Bacteria are single-celled prokaryotic organisms, believed to be the most ancient living organisms on Earth—so much so that mitochondria and chloroplasts likely evolved from bacteria that were engulfed by eukaryotes. Today, humans have a complex relationship with these organisms. While some are normal colonizers of body surfaces and tracts, and may even be integral to digestion, others have pathogenic potential and can thus be harmful.
In this course, the discussion will center around the most common bacterial pathogens in clinical practice. Additionally, the student will be introduced to the concept of the human microbiome, the basics of infection, bacterial toxins, and antimicrobial resistance.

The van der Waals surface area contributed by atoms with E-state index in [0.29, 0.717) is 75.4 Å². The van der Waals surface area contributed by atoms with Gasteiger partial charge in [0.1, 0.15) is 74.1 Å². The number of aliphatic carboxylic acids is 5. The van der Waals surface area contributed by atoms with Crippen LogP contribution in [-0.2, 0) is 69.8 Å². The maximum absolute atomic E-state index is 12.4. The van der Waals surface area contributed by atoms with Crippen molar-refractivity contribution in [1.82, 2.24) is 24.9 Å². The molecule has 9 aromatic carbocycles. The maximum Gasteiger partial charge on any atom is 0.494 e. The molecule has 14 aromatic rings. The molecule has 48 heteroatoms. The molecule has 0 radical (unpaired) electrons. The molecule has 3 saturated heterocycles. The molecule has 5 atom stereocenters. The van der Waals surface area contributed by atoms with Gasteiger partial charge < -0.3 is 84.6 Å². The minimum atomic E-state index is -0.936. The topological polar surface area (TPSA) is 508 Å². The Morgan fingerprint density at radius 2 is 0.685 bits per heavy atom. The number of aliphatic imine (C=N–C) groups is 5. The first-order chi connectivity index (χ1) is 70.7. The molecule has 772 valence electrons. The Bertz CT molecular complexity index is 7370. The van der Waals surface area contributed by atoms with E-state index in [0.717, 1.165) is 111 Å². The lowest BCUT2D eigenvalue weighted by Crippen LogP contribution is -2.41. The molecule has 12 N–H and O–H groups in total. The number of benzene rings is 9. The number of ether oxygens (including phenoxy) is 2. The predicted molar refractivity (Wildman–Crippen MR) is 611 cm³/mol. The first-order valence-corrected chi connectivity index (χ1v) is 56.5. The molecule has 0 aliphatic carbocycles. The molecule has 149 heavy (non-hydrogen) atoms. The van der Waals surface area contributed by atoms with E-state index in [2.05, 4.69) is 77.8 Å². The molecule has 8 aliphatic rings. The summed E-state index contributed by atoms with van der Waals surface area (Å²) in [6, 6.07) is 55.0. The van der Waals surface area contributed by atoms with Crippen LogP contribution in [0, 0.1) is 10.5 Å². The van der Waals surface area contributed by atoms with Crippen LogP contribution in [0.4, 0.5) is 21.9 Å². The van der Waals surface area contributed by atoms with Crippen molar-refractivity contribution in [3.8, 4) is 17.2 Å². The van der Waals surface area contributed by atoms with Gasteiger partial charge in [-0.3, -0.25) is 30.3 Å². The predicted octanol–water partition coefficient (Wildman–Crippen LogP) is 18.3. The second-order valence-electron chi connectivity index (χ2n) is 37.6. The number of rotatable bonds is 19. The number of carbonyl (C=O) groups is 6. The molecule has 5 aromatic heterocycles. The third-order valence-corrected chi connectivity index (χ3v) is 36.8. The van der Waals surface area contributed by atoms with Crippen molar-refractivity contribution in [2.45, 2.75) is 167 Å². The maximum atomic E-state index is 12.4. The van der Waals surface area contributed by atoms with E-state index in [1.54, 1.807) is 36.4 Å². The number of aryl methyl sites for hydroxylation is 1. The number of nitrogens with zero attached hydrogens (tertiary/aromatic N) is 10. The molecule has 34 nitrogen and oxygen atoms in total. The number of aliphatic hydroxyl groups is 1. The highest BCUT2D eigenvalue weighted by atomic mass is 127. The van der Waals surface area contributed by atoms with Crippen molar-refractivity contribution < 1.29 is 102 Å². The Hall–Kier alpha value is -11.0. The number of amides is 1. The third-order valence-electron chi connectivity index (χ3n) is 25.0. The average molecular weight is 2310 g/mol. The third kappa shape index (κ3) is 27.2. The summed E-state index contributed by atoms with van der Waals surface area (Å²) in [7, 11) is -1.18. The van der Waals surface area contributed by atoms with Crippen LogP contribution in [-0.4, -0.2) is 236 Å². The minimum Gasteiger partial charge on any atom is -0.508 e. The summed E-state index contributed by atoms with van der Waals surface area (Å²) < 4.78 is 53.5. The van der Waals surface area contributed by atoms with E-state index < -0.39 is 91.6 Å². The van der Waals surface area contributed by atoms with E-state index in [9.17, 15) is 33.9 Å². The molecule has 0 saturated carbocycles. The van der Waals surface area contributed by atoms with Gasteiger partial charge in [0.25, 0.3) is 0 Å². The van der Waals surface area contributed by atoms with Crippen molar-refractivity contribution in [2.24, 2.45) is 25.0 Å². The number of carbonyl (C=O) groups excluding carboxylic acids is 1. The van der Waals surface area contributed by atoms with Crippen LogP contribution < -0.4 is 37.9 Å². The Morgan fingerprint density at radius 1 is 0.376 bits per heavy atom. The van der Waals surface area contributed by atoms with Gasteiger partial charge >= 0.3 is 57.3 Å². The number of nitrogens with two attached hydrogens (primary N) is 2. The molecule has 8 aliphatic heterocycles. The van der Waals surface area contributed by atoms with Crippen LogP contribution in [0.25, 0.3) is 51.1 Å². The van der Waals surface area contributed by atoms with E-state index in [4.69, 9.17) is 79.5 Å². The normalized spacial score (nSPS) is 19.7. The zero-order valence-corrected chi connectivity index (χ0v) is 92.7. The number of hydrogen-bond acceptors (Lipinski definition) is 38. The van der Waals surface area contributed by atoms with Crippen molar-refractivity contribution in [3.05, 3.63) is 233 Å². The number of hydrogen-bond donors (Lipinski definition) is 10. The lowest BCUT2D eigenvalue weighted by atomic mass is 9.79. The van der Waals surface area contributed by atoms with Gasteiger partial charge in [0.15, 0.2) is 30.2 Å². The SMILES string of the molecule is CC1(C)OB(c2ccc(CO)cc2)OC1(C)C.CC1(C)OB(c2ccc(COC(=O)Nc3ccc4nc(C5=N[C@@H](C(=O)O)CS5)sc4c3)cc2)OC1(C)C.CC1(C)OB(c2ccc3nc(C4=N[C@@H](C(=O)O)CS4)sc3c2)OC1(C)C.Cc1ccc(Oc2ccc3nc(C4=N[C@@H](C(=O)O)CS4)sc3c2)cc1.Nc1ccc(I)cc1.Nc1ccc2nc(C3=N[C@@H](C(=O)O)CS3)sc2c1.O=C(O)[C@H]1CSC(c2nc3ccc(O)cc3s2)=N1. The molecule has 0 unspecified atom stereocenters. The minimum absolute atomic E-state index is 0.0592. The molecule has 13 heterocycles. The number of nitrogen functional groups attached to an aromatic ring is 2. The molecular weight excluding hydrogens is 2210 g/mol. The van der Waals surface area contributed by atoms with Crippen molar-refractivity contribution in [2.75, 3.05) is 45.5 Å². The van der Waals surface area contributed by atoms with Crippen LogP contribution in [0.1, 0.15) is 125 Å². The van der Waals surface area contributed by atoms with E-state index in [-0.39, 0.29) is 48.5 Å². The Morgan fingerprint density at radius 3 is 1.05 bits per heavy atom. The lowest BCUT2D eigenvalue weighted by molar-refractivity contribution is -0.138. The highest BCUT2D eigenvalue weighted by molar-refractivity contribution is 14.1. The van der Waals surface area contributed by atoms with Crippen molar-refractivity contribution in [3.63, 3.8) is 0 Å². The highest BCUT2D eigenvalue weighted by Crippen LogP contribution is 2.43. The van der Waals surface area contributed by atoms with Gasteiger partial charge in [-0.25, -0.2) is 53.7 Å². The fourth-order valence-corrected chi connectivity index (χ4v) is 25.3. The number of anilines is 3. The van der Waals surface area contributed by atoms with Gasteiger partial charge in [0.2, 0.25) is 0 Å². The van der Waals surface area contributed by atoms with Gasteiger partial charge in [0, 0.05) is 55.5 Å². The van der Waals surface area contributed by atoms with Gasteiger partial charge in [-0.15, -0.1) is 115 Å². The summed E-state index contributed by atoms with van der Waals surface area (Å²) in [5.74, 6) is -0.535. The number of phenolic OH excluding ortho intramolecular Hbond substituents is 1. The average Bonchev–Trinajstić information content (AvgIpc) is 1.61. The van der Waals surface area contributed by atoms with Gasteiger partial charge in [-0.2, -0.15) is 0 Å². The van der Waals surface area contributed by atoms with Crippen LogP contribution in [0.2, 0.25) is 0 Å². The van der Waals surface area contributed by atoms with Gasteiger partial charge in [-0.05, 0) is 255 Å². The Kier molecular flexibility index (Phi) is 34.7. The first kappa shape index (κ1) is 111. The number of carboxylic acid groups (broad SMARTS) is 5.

For optimal comprehension, the student will be required to have preliminary knowledge of molecular and cellular biology, biochemistry, histology, and physiology. Familiarity with the biology of prokaryotic cells is strongly encouraged.
I dont understand the neg review. This is such a good lecture covering the key points. I found it very helpful
The lecture is organized and precise. I would recommend it others. Moreover, it's less time consuming and as I said highlights what material is needed.
The most fun I had learning about bacteria. That Italian New Yorker accent is everything! His E. coli lectures are the reason I passed my midterm and can totally discuss anything E. coli like a pro. So happy I discovered him and will definitely come back for more.
This is a very clarifying lecture on Listeria, taught by a professor with very good teaching skills. And kinda funny.